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Poets Are Present: Virtual Poet-in-Residence Courtney Sexton

As we go into the final weekend of The Metromaniacs and  the Poets Are Present poetry residency, we have asked one more poet to be “virtually” present. In this final poet interview, Courtney Sexton, who co-founded the reading series The Inner Loop, shares her thoughts on collaboration, what words should be present and the D.C. poeIMG_0164try scene (we completely agree, by the way).

Courtney Sexton is a native of New Jersey where she grew up between the Delaware River and the sandy Pine Barrens. She received her MFA from Sarah Lawrence College in New York. She currently resides in Washington, D.C., though she is just as likely to be found in any other state in the northeast. Except Connecticut. She writes about places and human relationships to them, constantly exploring the intersections of nature and culture. Courtney is the co-founder of D.C.-based The Inner Loop: A Literary Reading Series.


STC: What is the story that started you on your poetry career?

Courtney Sexton: My father gave me a Christmas card this year that contained a poem that I had hand-written at about age eight after coming in from the ski slopes. He saved it all that time. I didn’t know that, or remember writing it, but I guess it’s just something I’ve been doing for a long time.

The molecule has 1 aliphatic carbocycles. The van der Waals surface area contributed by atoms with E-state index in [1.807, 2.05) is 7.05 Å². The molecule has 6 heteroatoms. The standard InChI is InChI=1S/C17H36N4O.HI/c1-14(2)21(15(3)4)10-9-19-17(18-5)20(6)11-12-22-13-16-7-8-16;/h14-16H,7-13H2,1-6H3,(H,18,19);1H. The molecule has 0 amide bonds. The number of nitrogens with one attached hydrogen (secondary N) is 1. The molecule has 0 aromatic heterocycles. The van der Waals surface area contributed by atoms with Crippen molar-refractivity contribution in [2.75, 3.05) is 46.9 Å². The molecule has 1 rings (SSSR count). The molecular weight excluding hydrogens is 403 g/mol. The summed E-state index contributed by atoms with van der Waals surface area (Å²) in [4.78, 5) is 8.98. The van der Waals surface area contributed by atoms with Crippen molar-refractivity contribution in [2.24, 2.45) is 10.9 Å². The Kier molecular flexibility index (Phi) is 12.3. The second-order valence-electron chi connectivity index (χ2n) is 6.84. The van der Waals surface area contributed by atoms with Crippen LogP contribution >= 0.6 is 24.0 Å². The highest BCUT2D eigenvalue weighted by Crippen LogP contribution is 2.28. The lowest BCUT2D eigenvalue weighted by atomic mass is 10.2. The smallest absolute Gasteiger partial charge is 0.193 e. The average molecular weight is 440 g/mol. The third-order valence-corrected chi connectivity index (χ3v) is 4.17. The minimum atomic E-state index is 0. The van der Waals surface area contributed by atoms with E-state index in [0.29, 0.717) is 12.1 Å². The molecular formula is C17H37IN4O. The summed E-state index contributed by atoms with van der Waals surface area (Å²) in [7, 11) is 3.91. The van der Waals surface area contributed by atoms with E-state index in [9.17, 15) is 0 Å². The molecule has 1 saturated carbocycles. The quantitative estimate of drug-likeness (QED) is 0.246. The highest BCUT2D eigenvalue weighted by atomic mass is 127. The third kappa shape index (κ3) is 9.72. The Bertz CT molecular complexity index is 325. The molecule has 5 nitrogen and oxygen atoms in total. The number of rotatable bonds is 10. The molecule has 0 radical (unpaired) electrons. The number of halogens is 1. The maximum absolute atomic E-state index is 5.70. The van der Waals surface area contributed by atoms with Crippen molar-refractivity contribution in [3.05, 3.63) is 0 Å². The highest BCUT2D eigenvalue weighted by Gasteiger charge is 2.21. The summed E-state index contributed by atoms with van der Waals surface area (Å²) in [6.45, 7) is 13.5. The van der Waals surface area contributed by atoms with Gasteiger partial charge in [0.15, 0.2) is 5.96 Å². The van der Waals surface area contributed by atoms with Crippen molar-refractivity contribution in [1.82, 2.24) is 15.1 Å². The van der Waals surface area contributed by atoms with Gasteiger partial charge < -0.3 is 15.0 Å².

STC: What poems or poets inspire you?

CS: Some of my always-favorites are W.S. Merwin, Yusef Komunyakaa (his rhythms!), John Ashbery, and Marilyn Chin. But I am also regularly inspired by the teachers I have had, and by the new, or “everyday,” poets – especially those who I have met through the reading series that I run… there is a lot of literary talent in D.C.!

 STC: Can you tell us a bit about your process: where do you write your poems (in a notebook, on your phone, etc), How long does it take you to write a poem, and once a poem is written, what is your preferred way of reflecting on the poem?

CS: I have tried very hard in recent years to make myself be able to write at any moment, but the truth is, that doesn’t usually work. Sure, I do set aside times when I make myself sit down and get into a “writing mode” for a dictated period, but for me, generally it is very much about flashes of inspiration – these may come at any time, in any place, and I usually end up scribbling notes on whatever I have available (or on my smartphone, but I hate doing that). I do make point to keep a notebook on me – both to jot things down and to “match” pieces of poems. For example, sometimes a thought or an image or a line will come to me and when I have the notebook on hand I’m able to flip back through it to find something I’ve been working on that was missing that very line. I’m very much about keeping snippets of things that ultimately get woven together. My poems usually percolate for a  while. I have tons of files of pieces of poems. Sometimes they build readily and I feel like they are complete; other times they may be in my rolodex for years until I am able to pull the whole of the poem together.